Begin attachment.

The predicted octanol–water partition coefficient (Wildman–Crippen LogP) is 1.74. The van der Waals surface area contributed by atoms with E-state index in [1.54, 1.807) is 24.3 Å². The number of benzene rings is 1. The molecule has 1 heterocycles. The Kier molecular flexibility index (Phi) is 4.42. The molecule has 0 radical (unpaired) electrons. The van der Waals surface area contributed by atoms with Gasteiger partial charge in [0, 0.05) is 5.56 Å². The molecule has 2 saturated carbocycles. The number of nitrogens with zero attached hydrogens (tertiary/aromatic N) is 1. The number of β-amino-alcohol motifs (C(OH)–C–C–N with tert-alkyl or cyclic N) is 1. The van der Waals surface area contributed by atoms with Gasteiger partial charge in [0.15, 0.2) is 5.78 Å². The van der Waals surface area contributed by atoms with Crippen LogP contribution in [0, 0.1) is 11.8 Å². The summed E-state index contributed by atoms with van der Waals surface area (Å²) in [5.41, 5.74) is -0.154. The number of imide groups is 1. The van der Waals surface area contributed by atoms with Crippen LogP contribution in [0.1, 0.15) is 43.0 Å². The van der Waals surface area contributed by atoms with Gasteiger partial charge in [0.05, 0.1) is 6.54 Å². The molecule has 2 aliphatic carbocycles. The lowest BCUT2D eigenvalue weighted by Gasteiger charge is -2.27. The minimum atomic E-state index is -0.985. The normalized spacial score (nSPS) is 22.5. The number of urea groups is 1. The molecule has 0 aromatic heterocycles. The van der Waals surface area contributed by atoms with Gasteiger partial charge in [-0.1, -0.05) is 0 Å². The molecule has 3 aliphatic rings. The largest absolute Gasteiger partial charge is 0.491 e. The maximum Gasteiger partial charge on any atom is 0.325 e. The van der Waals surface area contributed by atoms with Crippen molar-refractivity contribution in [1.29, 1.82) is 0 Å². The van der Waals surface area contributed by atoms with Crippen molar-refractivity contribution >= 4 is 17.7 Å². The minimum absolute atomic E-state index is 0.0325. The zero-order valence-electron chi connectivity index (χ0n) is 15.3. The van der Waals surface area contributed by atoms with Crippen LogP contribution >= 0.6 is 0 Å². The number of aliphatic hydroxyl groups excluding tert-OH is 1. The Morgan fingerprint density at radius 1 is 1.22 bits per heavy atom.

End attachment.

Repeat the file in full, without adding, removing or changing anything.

The predicted octanol–water partition coefficient (Wildman–Crippen LogP) is 1.74. The van der Waals surface area contributed by atoms with E-state index in [1.54, 1.807) is 24.3 Å². The number of benzene rings is 1. The molecule has 1 heterocycles. The Kier molecular flexibility index (Phi) is 4.42. The molecule has 0 radical (unpaired) electrons. The van der Waals surface area contributed by atoms with Gasteiger partial charge in [0, 0.05) is 5.56 Å². The molecule has 2 saturated carbocycles. The number of nitrogens with zero attached hydrogens (tertiary/aromatic N) is 1. The number of β-amino-alcohol motifs (C(OH)–C–C–N with tert-alkyl or cyclic N) is 1. The van der Waals surface area contributed by atoms with Gasteiger partial charge in [0.15, 0.2) is 5.78 Å². The van der Waals surface area contributed by atoms with Crippen LogP contribution in [0, 0.1) is 11.8 Å². The summed E-state index contributed by atoms with van der Waals surface area (Å²) in [5.41, 5.74) is -0.154. The number of imide groups is 1. The van der Waals surface area contributed by atoms with Crippen LogP contribution in [0.1, 0.15) is 43.0 Å². The van der Waals surface area contributed by atoms with Gasteiger partial charge in [0.05, 0.1) is 6.54 Å². The molecule has 2 aliphatic carbocycles. The lowest BCUT2D eigenvalue weighted by Gasteiger charge is -2.27. The minimum atomic E-state index is -0.985. The normalized spacial score (nSPS) is 22.5. The number of urea groups is 1. The molecule has 0 aromatic heterocycles. The van der Waals surface area contributed by atoms with Gasteiger partial charge in [-0.1, -0.05) is 0 Å². The molecule has 3 aliphatic rings. The largest absolute Gasteiger partial charge is 0.491 e. The maximum Gasteiger partial charge on any atom is 0.325 e. The van der Waals surface area contributed by atoms with Crippen molar-refractivity contribution in [1.29, 1.82) is 0 Å². The van der Waals surface area contributed by atoms with Crippen molar-refractivity contribution >= 4 is 17.7 Å². The minimum absolute atomic E-state index is 0.0325. The zero-order valence-electron chi connectivity index (χ0n) is 15.3. The van der Waals surface area contributed by atoms with Crippen LogP contribution >= 0.6 is 0 Å². The number of aliphatic hydroxyl groups excluding tert-OH is 1. The Morgan fingerprint density at radius 1 is 1.22 bits per heavy atom.